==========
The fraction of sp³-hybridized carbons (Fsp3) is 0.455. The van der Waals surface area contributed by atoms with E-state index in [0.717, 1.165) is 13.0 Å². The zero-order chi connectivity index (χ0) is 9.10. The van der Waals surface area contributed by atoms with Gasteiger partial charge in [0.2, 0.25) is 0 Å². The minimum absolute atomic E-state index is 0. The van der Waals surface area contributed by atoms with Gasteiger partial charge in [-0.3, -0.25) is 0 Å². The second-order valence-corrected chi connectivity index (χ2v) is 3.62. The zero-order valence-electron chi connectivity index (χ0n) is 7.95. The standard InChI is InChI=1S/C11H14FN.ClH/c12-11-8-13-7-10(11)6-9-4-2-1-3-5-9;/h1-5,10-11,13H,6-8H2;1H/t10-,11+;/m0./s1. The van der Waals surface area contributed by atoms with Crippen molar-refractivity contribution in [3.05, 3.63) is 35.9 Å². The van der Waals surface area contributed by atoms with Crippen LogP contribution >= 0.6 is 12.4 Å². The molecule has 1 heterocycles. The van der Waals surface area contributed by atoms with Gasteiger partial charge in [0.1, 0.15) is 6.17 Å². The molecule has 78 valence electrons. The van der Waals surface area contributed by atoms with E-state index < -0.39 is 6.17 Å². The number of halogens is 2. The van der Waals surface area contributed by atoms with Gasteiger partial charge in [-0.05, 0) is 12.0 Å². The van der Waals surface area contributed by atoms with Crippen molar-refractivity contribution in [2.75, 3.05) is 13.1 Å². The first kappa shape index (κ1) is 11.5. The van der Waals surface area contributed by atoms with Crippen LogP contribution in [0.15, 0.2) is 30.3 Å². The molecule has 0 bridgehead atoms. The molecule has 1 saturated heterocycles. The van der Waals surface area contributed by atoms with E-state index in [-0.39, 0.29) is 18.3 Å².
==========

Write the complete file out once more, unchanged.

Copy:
The fraction of sp³-hybridized carbons (Fsp3) is 0.455. The van der Waals surface area contributed by atoms with E-state index in [0.717, 1.165) is 13.0 Å². The zero-order chi connectivity index (χ0) is 9.10. The van der Waals surface area contributed by atoms with Gasteiger partial charge in [0.2, 0.25) is 0 Å². The minimum absolute atomic E-state index is 0. The van der Waals surface area contributed by atoms with Gasteiger partial charge in [-0.3, -0.25) is 0 Å². The second-order valence-corrected chi connectivity index (χ2v) is 3.62. The zero-order valence-electron chi connectivity index (χ0n) is 7.95. The standard InChI is InChI=1S/C11H14FN.ClH/c12-11-8-13-7-10(11)6-9-4-2-1-3-5-9;/h1-5,10-11,13H,6-8H2;1H/t10-,11+;/m0./s1. The van der Waals surface area contributed by atoms with Crippen molar-refractivity contribution in [3.05, 3.63) is 35.9 Å². The van der Waals surface area contributed by atoms with Crippen LogP contribution >= 0.6 is 12.4 Å². The molecule has 1 heterocycles. The van der Waals surface area contributed by atoms with Gasteiger partial charge in [0.1, 0.15) is 6.17 Å². The molecule has 78 valence electrons. The van der Waals surface area contributed by atoms with E-state index < -0.39 is 6.17 Å². The number of halogens is 2. The van der Waals surface area contributed by atoms with Gasteiger partial charge in [-0.05, 0) is 12.0 Å². The van der Waals surface area contributed by atoms with Crippen molar-refractivity contribution in [2.75, 3.05) is 13.1 Å². The first kappa shape index (κ1) is 11.5. The van der Waals surface area contributed by atoms with Crippen LogP contribution in [0.15, 0.2) is 30.3 Å². The molecule has 0 bridgehead atoms. The molecule has 1 saturated heterocycles. The van der Waals surface area contributed by atoms with E-state index in [-0.39, 0.29) is 18.3 Å².